Commented Bible Passages

These Bible meditations are meant as a way of seeking God in silence and prayer in the midst of our daily life. During the course of a day, take a moment to read the Bible passage with the short commentary and to reflect on the questions which follow. Afterwards, a small group of 3 to 10 people can meet to share what they have discovered and perhaps for a time of prayer.

JPEG - 134.8 kb



Genesis 9:8-17: The tense patience of God
Then God said to Noah and to his sons with him: "I now establish my covenant with you and with your descendants after you and with every living creature that was with you—the birds, the livestock and all the wild animals, all those that came out of the ark with you—every living creature on earth. I establish my covenant with you: Never again will all life be cut off by the waters of a flood; never again will there be a flood to destroy the earth." And God said, "This is the sign of the covenant I am making between me and you and every living creature with you, a covenant for all generations to come: I have set my rainbow in the clouds, and it will be the sign of the covenant between me and the earth. Whenever I bring clouds over the earth and the rainbow appears in the clouds, I will remember my covenant between me and you and all living creatures of every kind. Never again will the waters become a flood to destroy all life. Whenever the rainbow appears in the clouds, I will see it and remember the everlasting covenant between God and all living creatures of every kind on the earth." So God said to Noah, "This is the sign of the covenant I have established between me and all life on the earth." (Genesis 9:8-17)

God announces good news to Noah: there will be no more great floods; life on earth will not be annihilated. He commits himself by an “eternal covenant between God and all living creatures.” Here, the covenant is not an agreement between partners, but the unilateral decision of God. The ultimate horizon of life on earth is not a disaster but the promise of God.

According to the Bible, the great catastrophe is behind us; it is what living beings have been saved from. Today, some worry that a catastrophe of global dimensions lies before us. An environmental disaster or an unrestrained war could trigger the end of the world.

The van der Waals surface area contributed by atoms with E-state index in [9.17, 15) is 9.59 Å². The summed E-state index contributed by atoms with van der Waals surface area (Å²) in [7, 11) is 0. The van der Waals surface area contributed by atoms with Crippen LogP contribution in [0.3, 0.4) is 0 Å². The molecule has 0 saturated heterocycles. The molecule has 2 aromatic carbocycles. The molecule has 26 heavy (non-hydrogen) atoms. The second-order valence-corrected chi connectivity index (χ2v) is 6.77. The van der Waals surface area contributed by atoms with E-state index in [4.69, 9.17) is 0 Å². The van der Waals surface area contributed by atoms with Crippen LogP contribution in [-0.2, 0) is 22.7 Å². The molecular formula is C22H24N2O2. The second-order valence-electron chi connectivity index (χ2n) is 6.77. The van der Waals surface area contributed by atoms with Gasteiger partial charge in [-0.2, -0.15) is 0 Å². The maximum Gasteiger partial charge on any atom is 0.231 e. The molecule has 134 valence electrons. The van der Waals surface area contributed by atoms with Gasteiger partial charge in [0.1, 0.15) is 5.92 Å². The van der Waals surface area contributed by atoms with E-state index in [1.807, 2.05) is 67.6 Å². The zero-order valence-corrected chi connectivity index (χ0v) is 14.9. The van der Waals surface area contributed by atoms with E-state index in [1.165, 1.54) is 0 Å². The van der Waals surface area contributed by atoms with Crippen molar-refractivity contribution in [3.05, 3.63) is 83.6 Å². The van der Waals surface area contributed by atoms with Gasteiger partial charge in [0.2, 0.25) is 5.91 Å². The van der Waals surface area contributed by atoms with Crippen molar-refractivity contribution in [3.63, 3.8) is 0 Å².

The flood is not behind us in a historical sense. The story does not speak about a single event in the past, but about permanent human fears. From time immemorial, stories about floods of water or of fire have depicted potential ends of life on earth.

The biblical account says that God, who created the world, does not let it drown but safeguards it. The world in which we live is always already saved from disaster. And saved from violence, too. The flood wiped out those who, by their “great evil” (Genesis 6, 5), made life unbearable. A new beginning is possible.

The great promise of God, that “the waters will never again become a flood to destroy,” is a mixed blessing. For in this way, God has forsworn employing any radical solutions. He will never again wash the earth with floods of water to rid it of the violent and the wicked. From now on, “he makes his sun rise on the evil and the good” (Matthew 5:45). Will God give free rein to the wicked? In any case, he has decided to bear them with long-suffering.

The rainbow, the sign of the covenant, is a symbol of God’s patience. By saying “my bow,” God appears as a warrior. In the world of the Bible, the image of God going out to battle to wrest the weakest from the hands of their oppressors is not unusual. But here, God “sets his bow in the clouds”; he lays down his weapon. Is God refusing to fight, resigning himself to the ineradicable evil in human beings?

God’s bow in the clouds is rounded; it is a strung bow. God is patient, yes, but his patience is tense, full of pent-up energy. The profusion of colors of the rainbow could stand for the infinite resources of God’s love. He will find a way of defeating evil without waging war.

- What is the rainbow a symbol of for me?

- What way of looking at our world today and our future does this Bible passage offer us?

- What attitudes and behavior does the tense patience of God commit us to?

Other bible meditations:

Last updated: 1 May 2024